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U.S. factory work is returning, but the industry has changed

BY ALANA SEMUELS Published: March 17, 2013
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The company still will make 90 percent of its goods in overseas factories.

“We don't envision the entire industry going back to the United States — low-cost Asian manufacturing will still be the base for volume,” said Jonathan Simon, the CEO of 1888 Mills. “But for just-in-time service, U.S. manufacturing does make sense.”

In North Carolina ...

About 400 miles away, in North Carolina, computer giant Lenovo is doing the same thing. In October, the company announced plans to open a manufacturing plant in North Carolina to make specialty personal computers for the U.S. market. The initiative will create 115 jobs, 15 of which are engineering positions. But the company also is expanding research centers in Japan and China.

“It's a relatively small-volume facility. It's not going to produce millions of units,” said Mark Stanton, Lenovo's director of supply chain communications.

The United States lost 6.3 million manufacturing jobs between January 1990 and the industry's low point in January 2010, a 36 percent decline, according to the Bureau of Labor Statistics. Since that low point, the industry has added nearly 500,000 jobs, an impressive number, but one that barely begins to offset the millions of losses.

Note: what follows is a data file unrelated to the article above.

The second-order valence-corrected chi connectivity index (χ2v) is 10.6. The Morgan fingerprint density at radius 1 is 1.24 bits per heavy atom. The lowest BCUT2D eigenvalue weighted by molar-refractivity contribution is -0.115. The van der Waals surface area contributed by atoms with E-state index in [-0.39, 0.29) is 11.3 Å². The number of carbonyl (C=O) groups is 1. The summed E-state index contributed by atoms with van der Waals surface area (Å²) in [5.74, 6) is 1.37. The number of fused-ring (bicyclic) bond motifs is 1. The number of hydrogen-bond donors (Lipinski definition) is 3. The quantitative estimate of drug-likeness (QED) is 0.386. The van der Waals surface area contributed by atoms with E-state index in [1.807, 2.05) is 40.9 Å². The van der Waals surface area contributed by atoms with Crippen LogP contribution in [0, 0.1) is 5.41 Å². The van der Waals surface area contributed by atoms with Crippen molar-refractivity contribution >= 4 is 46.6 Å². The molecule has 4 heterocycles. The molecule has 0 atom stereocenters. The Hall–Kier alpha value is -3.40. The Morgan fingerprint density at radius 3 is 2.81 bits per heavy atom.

A walk through the spacious 1888 factory in Griffin shows why job gains have been slow, despite some onshoring. Machines spin threads of cotton into yarn, a process once done by hand; they weave the yarn into thick rolls of fabric, cut the fabric into towels and sew the hems.

Where a whole factory was once needed to bleach and color the towels, a Rube Goldberg-like machine does that work with minimal labor; another machine dries the towels.

“It's all automated,” Douglas Tingle, founder of 1888 Mills, said on a tour of the factory. “Some of this is the latest technology advancements.”

That automation is part of the reason that although labor costs are higher in the United States than in other countries, it can make sense to make towels and other products here. But there are other reasons, as well. If 1888 needs to make changes to towels, it can get the finished product to Walmart more quickly from Griffin than it could from China. The rising price of oil is increasing shipping costs, and again could provide some cost savings for locally manufactured products.

“One of the things you might see if production coming back here, but not with as many jobs as used to be the case,” said Jared Bernstein, a senior fellow for the Center on Budget and Policy Priorities and former chief economist for Vice President Joe Biden.

MCT Information Services


People talk about manufacturing being a big source of job growth. It's going to grow, but it's not going to be a big source of total employment. It's just a drop in the bucket.”

Tom Runiewicz,
Principal for the industry practices group at IHS Global Insight

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